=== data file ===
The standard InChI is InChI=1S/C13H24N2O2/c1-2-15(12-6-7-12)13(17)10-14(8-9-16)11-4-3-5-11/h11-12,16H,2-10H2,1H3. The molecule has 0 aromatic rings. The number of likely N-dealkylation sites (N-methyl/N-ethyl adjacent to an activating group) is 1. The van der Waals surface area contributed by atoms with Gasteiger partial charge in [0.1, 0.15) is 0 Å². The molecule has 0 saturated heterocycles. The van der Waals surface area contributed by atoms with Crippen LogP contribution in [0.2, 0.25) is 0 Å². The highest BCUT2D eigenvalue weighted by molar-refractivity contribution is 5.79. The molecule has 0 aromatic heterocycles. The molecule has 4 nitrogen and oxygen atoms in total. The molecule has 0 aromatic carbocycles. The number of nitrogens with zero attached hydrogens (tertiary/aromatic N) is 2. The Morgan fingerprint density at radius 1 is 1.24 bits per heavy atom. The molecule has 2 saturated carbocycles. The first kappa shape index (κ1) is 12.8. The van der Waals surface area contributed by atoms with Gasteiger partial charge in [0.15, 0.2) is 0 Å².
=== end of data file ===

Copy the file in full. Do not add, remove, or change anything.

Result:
The standard InChI is InChI=1S/C13H24N2O2/c1-2-15(12-6-7-12)13(17)10-14(8-9-16)11-4-3-5-11/h11-12,16H,2-10H2,1H3. The molecule has 0 aromatic rings. The number of likely N-dealkylation sites (N-methyl/N-ethyl adjacent to an activating group) is 1. The van der Waals surface area contributed by atoms with Gasteiger partial charge in [0.1, 0.15) is 0 Å². The molecule has 0 saturated heterocycles. The van der Waals surface area contributed by atoms with Crippen LogP contribution in [0.2, 0.25) is 0 Å². The highest BCUT2D eigenvalue weighted by molar-refractivity contribution is 5.79. The molecule has 0 aromatic heterocycles. The molecule has 4 nitrogen and oxygen atoms in total. The molecule has 0 aromatic carbocycles. The number of nitrogens with zero attached hydrogens (tertiary/aromatic N) is 2. The Morgan fingerprint density at radius 1 is 1.24 bits per heavy atom. The molecule has 2 saturated carbocycles. The first kappa shape index (κ1) is 12.8. The van der Waals surface area contributed by atoms with Gasteiger partial charge in [0.15, 0.2) is 0 Å².